Skyrise observation tower reshapes bayfront
Written by John Charles Robbins on May 19, 2015
For the first time in many years, the Miami waterfront is changing its form.
You can thank developer Jeff Berkowitz, president of Berkowitz Development Group.
Workers are busy reshaping the area that shoots off the northern end of Bayfront Park to accommodate Mr. Berkowitz’s dream project: the 1,000-foot SkyRise Miami observation tower and vertical adventure park.
Begun in 2014, the unique development has meant methodically reforming the edge of the city into Biscayne Bay in preparation for the massive foundation that must be constructed to hold SkyRise.
“Construction is proceeding well,” Mr. Berkowitz told Miami Today this week.
The most recent changes resulted in another pier at the marina.
“We have added a fourth pier to Miamarina at SkyRise’s expense,” said Mr. Berkowitz, noting that even more changes are in store for the marina.
“We are in the process of installing new utilities to service the marina, as the existing utilities are located beneath the surface parking lot, which ultimately will be demolished and excavated to accommodate the SkyRise foundation,” he said.
SkyRise Miami is to include observation decks, nightclubs, a flight simulator ride and a bungee jump-like platform.
The planned glass and steel tower looks like a capital “R” as it slopes back toward the area of the Hard Rock Cafe. The tower is to rise on land that was the parking lot for Hard Rock.
Mr. Berkowitz arranged a sublease of nearly 2 acres from Bayside Marketplace, which leases that section of waterfront land from the City of Miami.
A major step was achieved with the vote of city commissioners last June approving the new leases and subleases.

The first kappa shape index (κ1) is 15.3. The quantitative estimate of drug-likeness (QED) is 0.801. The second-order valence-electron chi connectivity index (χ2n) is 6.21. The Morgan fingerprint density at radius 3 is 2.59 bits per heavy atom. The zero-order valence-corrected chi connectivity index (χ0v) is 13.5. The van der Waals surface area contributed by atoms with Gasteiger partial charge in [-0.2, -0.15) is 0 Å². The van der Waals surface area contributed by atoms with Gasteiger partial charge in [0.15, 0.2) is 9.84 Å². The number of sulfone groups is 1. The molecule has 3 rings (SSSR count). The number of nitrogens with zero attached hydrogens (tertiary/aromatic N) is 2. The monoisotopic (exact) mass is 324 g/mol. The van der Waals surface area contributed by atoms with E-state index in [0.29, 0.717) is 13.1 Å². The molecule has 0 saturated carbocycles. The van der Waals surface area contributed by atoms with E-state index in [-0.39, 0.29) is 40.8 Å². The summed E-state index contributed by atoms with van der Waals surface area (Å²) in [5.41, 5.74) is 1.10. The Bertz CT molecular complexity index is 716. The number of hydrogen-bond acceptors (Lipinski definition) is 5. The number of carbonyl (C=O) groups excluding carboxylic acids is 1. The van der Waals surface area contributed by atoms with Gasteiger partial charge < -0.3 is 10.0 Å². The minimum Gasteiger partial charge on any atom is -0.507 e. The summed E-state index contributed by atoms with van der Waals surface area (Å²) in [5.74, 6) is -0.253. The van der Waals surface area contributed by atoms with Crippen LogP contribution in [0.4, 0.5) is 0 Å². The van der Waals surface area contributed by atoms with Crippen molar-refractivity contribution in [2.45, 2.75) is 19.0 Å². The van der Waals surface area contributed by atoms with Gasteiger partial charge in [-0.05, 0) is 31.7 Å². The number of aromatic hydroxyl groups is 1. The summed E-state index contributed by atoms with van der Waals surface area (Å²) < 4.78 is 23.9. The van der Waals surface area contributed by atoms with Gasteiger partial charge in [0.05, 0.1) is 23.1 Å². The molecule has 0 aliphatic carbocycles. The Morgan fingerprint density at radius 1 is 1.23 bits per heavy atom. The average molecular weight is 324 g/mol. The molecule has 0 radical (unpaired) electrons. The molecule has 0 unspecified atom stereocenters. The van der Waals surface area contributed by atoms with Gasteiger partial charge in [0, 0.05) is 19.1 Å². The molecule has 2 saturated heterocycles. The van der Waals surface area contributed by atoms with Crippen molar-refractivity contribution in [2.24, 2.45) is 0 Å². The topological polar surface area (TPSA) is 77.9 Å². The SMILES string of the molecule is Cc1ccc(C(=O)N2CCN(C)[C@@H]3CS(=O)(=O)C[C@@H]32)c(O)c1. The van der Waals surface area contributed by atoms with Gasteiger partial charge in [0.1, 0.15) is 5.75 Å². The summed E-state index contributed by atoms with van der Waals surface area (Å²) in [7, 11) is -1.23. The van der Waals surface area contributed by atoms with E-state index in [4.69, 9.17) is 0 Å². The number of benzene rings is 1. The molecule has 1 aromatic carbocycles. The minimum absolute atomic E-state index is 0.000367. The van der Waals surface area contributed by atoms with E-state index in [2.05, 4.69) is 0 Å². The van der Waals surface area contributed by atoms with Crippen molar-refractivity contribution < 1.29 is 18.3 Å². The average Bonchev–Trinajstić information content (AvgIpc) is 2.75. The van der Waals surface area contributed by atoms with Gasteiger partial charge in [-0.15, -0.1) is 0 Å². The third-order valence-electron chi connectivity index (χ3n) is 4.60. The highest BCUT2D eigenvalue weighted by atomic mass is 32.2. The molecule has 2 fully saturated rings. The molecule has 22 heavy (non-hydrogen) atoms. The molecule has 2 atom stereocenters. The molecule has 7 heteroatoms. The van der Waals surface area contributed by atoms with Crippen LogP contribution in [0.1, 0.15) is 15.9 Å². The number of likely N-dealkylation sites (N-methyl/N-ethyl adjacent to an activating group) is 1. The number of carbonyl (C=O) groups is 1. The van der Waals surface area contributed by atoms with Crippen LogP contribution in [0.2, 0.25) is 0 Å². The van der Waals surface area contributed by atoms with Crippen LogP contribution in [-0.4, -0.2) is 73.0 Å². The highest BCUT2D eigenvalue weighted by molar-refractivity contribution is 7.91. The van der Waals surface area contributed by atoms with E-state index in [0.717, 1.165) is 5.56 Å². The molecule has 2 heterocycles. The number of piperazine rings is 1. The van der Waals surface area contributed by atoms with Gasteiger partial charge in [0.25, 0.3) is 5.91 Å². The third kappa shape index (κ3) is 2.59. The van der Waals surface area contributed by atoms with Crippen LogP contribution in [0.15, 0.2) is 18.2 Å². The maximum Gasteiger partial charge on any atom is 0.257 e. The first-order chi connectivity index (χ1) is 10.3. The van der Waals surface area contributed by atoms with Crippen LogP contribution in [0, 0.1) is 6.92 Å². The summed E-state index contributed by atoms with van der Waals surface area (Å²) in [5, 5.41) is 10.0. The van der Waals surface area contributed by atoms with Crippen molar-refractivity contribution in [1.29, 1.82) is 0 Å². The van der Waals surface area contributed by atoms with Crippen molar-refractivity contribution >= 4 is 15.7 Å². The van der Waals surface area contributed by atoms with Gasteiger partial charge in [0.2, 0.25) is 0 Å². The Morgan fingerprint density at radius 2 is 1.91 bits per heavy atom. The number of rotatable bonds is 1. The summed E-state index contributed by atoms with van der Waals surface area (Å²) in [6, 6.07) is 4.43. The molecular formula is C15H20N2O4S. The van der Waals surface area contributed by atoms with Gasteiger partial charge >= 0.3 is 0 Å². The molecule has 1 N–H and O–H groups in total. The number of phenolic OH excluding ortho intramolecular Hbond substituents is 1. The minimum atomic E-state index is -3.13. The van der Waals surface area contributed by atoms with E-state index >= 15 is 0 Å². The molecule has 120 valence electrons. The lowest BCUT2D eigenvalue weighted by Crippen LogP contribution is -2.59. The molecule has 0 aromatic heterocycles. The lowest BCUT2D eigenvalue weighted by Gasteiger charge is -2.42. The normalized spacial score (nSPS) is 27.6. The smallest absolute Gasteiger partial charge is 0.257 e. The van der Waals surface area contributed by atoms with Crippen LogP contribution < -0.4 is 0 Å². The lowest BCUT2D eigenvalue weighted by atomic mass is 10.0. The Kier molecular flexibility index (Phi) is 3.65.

City voters last August voted to permit the use of city land. The move to build SkyRise turned out to be the catalyst for a major upgrade to Bayside. The high-profile commercial development promised in new leases to sink $27 million to $35 million into renovations.
In December, Miami-Dade County commissioners approved a variance allowing SkyRise to begin construction.
The four-year construction variance allows developers of the project over the water in front of Bayside Marketplace to use staging barges for construction, a procedure that county code prohibits.
County commissioners also approved $9 million in economic development grant money to help pay for infrastructure related to the tower.
That move spawned litigation. Raquel Regalado, a candidate for county mayor, and Norman Braman, a wealthy car dealer, are suing the county and city, alleging the public was misled in the August referendum and saying that no public money should be spent in relation to SkyRise.
Mr. Berkowitz has remained consistent in saying that no public money will be spent on the tower itself, estimated to cost $430 million.
Mr. Berkowitz said he hopes to raise 60% of the tower’s total cost using the EB-5 visa program, which allows foreign investors of $500,000 to obtain green cards. His team has been marketing SkyRise abroad. Mr. Berkowitz has also said he’s put a bundle of his own money into the venture.
Work at the site will pick up this summer and fall, said Mr. Berkowitz.
“We anticipate completing the marina work and the utility relocation work by mid-June,” he said.
“We expect to demolish the marina offices and the parking lot and to begin the excavation, soil conditioning and extensive piling work for the tower’s foundation this fall,” Mr. Berkowitz said.
Berkowitz Development Group estimates 3 million visitors a year to SkyRise Miami, which would make it the largest attraction in South Florida and fifth largest in the state.
The targeted opening for SkyRise is late 2017.
Details: Panoramic views at http://skyrisemiami.com/our-views